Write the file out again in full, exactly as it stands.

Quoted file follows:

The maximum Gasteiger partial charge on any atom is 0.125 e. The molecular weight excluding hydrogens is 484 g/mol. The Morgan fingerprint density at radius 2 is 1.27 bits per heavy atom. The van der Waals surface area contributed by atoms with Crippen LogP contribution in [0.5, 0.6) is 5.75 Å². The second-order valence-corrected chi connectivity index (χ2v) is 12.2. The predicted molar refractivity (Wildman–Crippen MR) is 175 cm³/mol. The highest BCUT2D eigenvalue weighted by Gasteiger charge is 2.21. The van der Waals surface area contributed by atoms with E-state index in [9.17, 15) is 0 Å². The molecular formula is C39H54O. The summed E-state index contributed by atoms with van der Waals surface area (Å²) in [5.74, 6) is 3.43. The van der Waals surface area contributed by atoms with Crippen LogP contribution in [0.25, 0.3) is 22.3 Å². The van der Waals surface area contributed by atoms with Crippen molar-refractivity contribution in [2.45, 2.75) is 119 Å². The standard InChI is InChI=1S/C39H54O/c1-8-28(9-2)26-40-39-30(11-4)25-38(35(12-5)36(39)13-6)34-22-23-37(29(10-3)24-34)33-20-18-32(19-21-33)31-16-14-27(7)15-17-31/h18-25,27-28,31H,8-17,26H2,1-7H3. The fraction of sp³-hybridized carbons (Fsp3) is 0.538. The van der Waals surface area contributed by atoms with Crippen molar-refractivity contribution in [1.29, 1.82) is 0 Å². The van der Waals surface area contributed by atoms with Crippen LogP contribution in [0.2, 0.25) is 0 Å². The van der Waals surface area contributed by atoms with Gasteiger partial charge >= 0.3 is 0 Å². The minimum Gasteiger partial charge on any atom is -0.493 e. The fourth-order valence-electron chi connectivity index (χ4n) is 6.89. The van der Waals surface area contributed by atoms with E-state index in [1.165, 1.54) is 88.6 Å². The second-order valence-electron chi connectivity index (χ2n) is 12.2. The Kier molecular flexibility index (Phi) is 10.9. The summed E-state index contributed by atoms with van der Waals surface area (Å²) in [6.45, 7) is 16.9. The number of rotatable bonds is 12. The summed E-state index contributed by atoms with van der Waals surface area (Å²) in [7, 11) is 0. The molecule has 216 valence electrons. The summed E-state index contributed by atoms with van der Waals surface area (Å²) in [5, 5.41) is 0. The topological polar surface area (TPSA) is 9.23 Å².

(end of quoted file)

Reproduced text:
The maximum Gasteiger partial charge on any atom is 0.125 e. The molecular weight excluding hydrogens is 484 g/mol. The Morgan fingerprint density at radius 2 is 1.27 bits per heavy atom. The van der Waals surface area contributed by atoms with Crippen LogP contribution in [0.5, 0.6) is 5.75 Å². The second-order valence-corrected chi connectivity index (χ2v) is 12.2. The predicted molar refractivity (Wildman–Crippen MR) is 175 cm³/mol. The highest BCUT2D eigenvalue weighted by Gasteiger charge is 2.21. The van der Waals surface area contributed by atoms with E-state index in [9.17, 15) is 0 Å². The molecular formula is C39H54O. The summed E-state index contributed by atoms with van der Waals surface area (Å²) in [5.74, 6) is 3.43. The van der Waals surface area contributed by atoms with Crippen LogP contribution in [0.25, 0.3) is 22.3 Å². The van der Waals surface area contributed by atoms with Crippen molar-refractivity contribution in [2.45, 2.75) is 119 Å². The standard InChI is InChI=1S/C39H54O/c1-8-28(9-2)26-40-39-30(11-4)25-38(35(12-5)36(39)13-6)34-22-23-37(29(10-3)24-34)33-20-18-32(19-21-33)31-16-14-27(7)15-17-31/h18-25,27-28,31H,8-17,26H2,1-7H3. The fraction of sp³-hybridized carbons (Fsp3) is 0.538. The van der Waals surface area contributed by atoms with Crippen molar-refractivity contribution in [1.29, 1.82) is 0 Å². The van der Waals surface area contributed by atoms with Crippen LogP contribution in [0.2, 0.25) is 0 Å². The van der Waals surface area contributed by atoms with Gasteiger partial charge >= 0.3 is 0 Å². The minimum Gasteiger partial charge on any atom is -0.493 e. The fourth-order valence-electron chi connectivity index (χ4n) is 6.89. The van der Waals surface area contributed by atoms with E-state index in [1.165, 1.54) is 88.6 Å². The second-order valence-electron chi connectivity index (χ2n) is 12.2. The Kier molecular flexibility index (Phi) is 10.9. The summed E-state index contributed by atoms with van der Waals surface area (Å²) in [6.45, 7) is 16.9. The number of rotatable bonds is 12. The summed E-state index contributed by atoms with van der Waals surface area (Å²) in [7, 11) is 0. The molecule has 216 valence electrons. The summed E-state index contributed by atoms with van der Waals surface area (Å²) in [5, 5.41) is 0. The topological polar surface area (TPSA) is 9.23 Å².